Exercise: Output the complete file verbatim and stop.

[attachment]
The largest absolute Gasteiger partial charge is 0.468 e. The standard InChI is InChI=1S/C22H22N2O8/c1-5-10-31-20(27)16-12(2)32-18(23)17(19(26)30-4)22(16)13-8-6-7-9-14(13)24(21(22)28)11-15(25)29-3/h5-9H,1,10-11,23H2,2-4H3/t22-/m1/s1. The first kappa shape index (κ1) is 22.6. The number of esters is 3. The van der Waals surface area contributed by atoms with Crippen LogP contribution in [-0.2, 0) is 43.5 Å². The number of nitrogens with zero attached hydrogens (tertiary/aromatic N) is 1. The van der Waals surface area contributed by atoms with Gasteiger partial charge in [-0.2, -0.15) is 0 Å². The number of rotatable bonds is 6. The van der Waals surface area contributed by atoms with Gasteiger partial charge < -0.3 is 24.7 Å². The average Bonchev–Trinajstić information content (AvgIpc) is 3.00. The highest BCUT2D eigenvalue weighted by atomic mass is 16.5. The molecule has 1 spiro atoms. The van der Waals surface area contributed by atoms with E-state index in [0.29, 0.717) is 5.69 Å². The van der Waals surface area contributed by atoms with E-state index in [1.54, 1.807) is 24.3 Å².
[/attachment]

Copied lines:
The largest absolute Gasteiger partial charge is 0.468 e. The standard InChI is InChI=1S/C22H22N2O8/c1-5-10-31-20(27)16-12(2)32-18(23)17(19(26)30-4)22(16)13-8-6-7-9-14(13)24(21(22)28)11-15(25)29-3/h5-9H,1,10-11,23H2,2-4H3/t22-/m1/s1. The first kappa shape index (κ1) is 22.6. The number of esters is 3. The van der Waals surface area contributed by atoms with Crippen LogP contribution in [-0.2, 0) is 43.5 Å². The number of nitrogens with zero attached hydrogens (tertiary/aromatic N) is 1. The van der Waals surface area contributed by atoms with Gasteiger partial charge in [-0.2, -0.15) is 0 Å². The number of rotatable bonds is 6. The van der Waals surface area contributed by atoms with Gasteiger partial charge < -0.3 is 24.7 Å². The average Bonchev–Trinajstić information content (AvgIpc) is 3.00. The highest BCUT2D eigenvalue weighted by atomic mass is 16.5. The molecule has 1 spiro atoms. The van der Waals surface area contributed by atoms with E-state index in [0.29, 0.717) is 5.69 Å². The van der Waals surface area contributed by atoms with E-state index in [1.54, 1.807) is 24.3 Å².